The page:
The Zero X is very similar to the MX model in terms of handling, suspension and overall feel, but has a more mellow motor that caters to a different type of rider. You can think of it as a Honda "R" model and an "X" model. The "R" is the racer and the "X" is the trail version. The Zero X is aimed more toward the beginning rider who doesn't need tons of power that could end up getting him or her in trouble. A huge advantage on all Zero motorcycles is that for learning riders, there is no clutch or shift lever and that means there is far less things to go wrong. You can just hop on, give it a little gas, catch your balance and have some fun riding one of the most user-friendly bikes on the market. The X (just like the MX) is available in street legal trim and if you buy a second power pack, you can get a Federal tax credit that differs depending on your state. The street legal package is the same as what comes on the MX street version. The Zero X comes with the same new brakes and all new suspension, which is tuned for the trails in this case along with its catchy new graphics. Like the Zero MX, the X also has a street legal brother that comes with all the goodies to get you on the road legally and has all the same improvements for 2011 as does the Zero MX along with a similar, but not so steep price tag at $7,995.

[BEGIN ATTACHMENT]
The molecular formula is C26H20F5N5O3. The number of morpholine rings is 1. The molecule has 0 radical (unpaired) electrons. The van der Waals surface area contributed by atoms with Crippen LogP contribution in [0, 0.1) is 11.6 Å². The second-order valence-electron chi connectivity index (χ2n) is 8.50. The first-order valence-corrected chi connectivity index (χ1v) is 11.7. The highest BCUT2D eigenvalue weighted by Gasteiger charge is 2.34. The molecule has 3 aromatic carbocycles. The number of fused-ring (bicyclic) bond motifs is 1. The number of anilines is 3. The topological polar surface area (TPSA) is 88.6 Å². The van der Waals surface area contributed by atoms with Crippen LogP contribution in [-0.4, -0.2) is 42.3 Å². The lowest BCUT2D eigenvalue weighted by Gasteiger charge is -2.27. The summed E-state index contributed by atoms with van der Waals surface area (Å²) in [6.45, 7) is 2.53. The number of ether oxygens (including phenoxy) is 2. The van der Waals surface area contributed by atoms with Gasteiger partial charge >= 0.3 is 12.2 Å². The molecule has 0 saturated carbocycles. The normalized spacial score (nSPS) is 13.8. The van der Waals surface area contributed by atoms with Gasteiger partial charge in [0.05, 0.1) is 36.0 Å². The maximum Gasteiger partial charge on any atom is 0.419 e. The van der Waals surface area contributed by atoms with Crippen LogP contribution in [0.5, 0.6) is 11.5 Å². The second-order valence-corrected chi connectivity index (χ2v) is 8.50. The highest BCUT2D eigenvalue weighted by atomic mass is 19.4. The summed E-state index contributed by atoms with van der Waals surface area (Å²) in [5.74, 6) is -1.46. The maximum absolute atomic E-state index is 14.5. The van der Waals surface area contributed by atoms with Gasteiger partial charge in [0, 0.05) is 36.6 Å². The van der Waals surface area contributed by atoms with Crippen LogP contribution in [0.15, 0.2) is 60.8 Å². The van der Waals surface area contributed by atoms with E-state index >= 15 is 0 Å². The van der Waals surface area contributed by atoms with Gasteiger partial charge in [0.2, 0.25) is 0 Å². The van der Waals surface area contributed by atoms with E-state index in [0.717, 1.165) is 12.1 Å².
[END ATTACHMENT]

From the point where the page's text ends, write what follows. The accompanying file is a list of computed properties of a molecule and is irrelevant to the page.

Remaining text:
Now to round off the bunch, the Zero DS is a street legal motorcycle that offers a super comfortable ride on the street and can easily venture out into some mild trails. In stock form, this silent commuter feels more like a street bike than an off-roader, and if you want a street legal dirt bike then you probably don't want the DS because you can get the X and MX models with street legal trim and will be able to tackle more difficult terrain. With that said this bike is perfect for commuting daily from distances as short as a couple of miles up to about 40 or 50 miles. Anything longer than that would be pushing your luck and you may wind up pushing your bike to the nearest electric outlet. If you have some sweet shortcuts that could cut your travel in half or shorten your ride by any distance, this bike can get you there but you may want to put a more aggressive knobby pattern on to make the trails more fun and to gain any extra traction. For 2011, the Zero DS received a new quick charge option that reduces battery charge time by about 50%. Also, new beefier brakes, dual sport tuned suspension, a quiet belt drive system that defines silence and a 12.5% increased battery capacity to get you around the bend. At $10,495 you may be drawn away to something a little less expensive, but think about how you can cancel gas stations from your regular routine and charge up to a full battery for about $0.48! Now that makes gas prices look silly.Zero's line of off-road dirt bikes is still young and hasn't had much time to mature yet but judging by the improvements that were made from last years models, I'd say this company is putting in many hours at the drawing board and at the track to find the right formula to a successful line of race bikes. Being a fairly new company, Zero has a great team of Leaders, engineers and people with lots of experience in the industry that have the ability to take electric powered motorcycling to the next level. These futuristic electric bikes may seem overpriced, but with gas prices where they are and as rapidly as new technology seems to be surfacing, I wouldn't be surprised to see more and more people going green and converting to a 100% electric set up to satisfy their motorcycle sweet tooth.